"What do you call a cow with no legs?" he asked. We all looked at one another, no one had the answer. "Ground beef! A cow with no legs is called ground beef!" he exclaimed. We all laughed and the man reached his hand out to take his change from the shop keeper. While doing so the contents of his wallet; cards and bits of paper, fell out and scattered on the floor. He was not in any condition to bend over to pick them up. The customers behind me sighed loudly. The shop keeper calmly reached down to retrieve the papers and cards. "I'm so sorry," the man apologized, "I'm not well." and then trying to make light of the situation he jokingly said "I have a few broken ribs. I guess I chose the wrong ex-girl friend." He chuckled as he collected his belongings, then thanked the shop keeper and left.

My problem was quickly sorted out and the shopkeeper said in Arabic "Shokran," and "Wasalamualaikum." I said goodbye (in Arabic) and left. I have no idea where the shopkeeper was from, but it was pleasant to share a polite, and patient, exchange. I'm not sure others would have been so patient.



Glossary:
Assalamualaikum: Peace be upon you. - a formal greeting
Walaikumasalam: Upon you be peace.  - a formal reply 
Shokran: Thank you

Monday, June 20, 2016

Half of Ramadan & a Link

We've reached the halfway mark in Ramadan. I've noticed a few things about this stage of fasting, namely that you are in the fasting groove and it feels like you can accomplish anything. Also the appetite has decreased - finishing a bowl of soup becomes a challenge.

It's been a few years since I spent Ramadan away from a Muslim country. People are eating and drinking everywhere I go. The supermarket is filled with all kinds of delicious things. Food is everywhere, but I don't feel very hungry or thirsty. Three weeks ago I couldn't go anywhere without my water bottle in the Florida heat, but now I can go the entire day without a sip of water and not feel that I am missing out which is quite amazing because I usually drink water throughout the day. Subhan'allah.... Physically I feel better. A lot better! 

On a less positive note: Ramadan in Libya this year has not been very pleasant. The power cuts continue. People are not able to withdraw money from the banks which means they cannot buy the food and supplies needed to feed their families. There are reports of lines at gas stations. The water supply has been cut to the capitol and other parts of the country. Fighting continues, kidnapping continues, shortages of medicine and medical supplies continues....  People are protesting but nothing is changing.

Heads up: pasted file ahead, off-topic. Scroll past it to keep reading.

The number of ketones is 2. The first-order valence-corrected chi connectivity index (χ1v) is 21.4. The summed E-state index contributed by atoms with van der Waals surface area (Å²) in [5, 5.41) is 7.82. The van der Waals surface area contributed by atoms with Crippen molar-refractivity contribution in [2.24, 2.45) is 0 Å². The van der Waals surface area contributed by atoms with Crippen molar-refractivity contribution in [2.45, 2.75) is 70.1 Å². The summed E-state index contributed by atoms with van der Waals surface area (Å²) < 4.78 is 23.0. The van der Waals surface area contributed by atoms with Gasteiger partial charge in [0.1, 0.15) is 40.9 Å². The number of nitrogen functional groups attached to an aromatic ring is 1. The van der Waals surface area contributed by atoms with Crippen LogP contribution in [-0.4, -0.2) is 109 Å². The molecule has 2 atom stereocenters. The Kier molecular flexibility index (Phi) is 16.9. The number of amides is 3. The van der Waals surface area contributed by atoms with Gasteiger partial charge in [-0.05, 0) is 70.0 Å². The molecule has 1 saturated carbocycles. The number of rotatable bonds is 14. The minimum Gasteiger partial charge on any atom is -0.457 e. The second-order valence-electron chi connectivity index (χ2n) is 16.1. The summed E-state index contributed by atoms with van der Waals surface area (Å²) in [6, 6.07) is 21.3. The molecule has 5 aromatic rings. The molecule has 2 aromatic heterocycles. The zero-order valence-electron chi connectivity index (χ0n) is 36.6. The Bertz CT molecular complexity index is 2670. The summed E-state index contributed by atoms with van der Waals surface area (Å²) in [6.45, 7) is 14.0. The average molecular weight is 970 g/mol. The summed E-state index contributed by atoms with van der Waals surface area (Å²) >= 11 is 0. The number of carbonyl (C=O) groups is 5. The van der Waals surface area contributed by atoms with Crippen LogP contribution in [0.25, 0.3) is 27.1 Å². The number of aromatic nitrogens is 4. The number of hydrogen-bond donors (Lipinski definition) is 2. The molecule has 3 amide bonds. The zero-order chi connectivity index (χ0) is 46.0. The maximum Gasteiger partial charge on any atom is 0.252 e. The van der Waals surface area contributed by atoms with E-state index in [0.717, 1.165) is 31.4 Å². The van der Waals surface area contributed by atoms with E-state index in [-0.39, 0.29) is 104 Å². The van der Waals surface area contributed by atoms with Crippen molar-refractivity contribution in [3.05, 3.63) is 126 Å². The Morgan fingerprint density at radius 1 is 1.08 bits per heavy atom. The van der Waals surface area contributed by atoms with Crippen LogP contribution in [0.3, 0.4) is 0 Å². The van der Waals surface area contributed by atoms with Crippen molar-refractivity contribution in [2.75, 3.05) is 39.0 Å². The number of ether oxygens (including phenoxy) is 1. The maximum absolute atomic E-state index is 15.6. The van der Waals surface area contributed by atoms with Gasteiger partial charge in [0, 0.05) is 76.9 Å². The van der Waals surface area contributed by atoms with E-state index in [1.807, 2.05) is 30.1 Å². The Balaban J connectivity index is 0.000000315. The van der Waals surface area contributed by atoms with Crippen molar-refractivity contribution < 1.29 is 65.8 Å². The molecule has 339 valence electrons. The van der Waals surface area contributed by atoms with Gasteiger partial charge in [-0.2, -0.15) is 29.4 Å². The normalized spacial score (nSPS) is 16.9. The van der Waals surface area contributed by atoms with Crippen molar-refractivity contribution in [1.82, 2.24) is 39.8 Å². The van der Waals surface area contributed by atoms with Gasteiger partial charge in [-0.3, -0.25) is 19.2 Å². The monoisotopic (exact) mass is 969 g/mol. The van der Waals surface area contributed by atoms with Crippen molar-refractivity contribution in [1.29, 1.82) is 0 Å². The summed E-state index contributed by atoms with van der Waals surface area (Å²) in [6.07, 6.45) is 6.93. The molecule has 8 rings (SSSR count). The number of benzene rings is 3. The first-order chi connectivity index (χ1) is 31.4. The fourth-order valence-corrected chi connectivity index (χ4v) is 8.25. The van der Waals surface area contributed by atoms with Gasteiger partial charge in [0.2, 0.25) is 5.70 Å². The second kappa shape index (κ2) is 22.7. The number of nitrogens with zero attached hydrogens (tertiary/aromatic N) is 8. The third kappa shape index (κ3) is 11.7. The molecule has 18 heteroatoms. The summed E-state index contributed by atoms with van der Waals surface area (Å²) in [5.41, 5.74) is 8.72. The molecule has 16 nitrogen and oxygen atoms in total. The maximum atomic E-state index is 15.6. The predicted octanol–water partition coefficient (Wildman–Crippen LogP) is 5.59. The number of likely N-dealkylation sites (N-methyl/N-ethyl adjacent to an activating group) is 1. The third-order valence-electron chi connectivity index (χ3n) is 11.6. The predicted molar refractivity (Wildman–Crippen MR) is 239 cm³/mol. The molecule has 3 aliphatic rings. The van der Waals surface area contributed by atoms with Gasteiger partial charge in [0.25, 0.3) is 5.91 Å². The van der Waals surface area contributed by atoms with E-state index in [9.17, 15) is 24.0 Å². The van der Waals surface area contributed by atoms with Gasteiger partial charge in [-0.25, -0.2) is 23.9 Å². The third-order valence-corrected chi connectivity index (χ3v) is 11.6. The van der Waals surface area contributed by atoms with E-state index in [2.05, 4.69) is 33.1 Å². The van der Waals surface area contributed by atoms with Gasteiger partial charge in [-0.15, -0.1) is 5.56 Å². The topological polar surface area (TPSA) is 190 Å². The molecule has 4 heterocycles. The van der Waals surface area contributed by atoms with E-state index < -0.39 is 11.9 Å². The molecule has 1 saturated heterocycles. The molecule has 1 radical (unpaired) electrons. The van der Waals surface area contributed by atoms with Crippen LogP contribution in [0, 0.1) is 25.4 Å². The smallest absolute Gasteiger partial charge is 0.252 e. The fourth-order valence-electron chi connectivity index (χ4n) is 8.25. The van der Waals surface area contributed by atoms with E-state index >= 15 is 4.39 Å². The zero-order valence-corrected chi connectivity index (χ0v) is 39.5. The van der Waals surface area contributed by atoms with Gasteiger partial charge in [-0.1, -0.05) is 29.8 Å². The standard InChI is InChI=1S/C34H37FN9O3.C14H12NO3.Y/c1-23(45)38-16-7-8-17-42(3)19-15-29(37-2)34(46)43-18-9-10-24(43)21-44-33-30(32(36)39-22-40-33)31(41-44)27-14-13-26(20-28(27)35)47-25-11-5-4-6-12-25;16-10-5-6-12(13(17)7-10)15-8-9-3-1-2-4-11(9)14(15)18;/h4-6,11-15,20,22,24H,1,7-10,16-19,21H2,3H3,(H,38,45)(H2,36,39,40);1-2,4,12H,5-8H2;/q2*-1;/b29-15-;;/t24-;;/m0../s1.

I hope and pray that the remaining half of Ramadan continues to be easy for me, but also that there are improvements for those suffering in Libya. 

Sharing a link: I came across a blog written by an Italian, Arnaldo Guidatti, who has been living in Libya for 17 years and blogging for two. He has an interesting perspective about life and current events in Libya. I will add his blog, Europe & Libya to the links on my sidebar when I get a chance to sort them all out as many of the blogs that were listed are now gone and the list needs updating. He's written a post about this year's Ramadan in Libya: RAMADAN IN LIBIA in collaborazione con un Musulmano  the post is in both Italian and English. 



Tuesday, June 14, 2016

A Short Trip in Ramadan

I was fortunate enough to be able to take a quick (very quick!) business trip during the first few days of Ramadan. Travelers are exempt from fasting and are expected to make up the days they miss, but I decided to fast anyway. I would be too busy during the day to bother with eating and the hotels I was going to be staying in had excellent restaurants.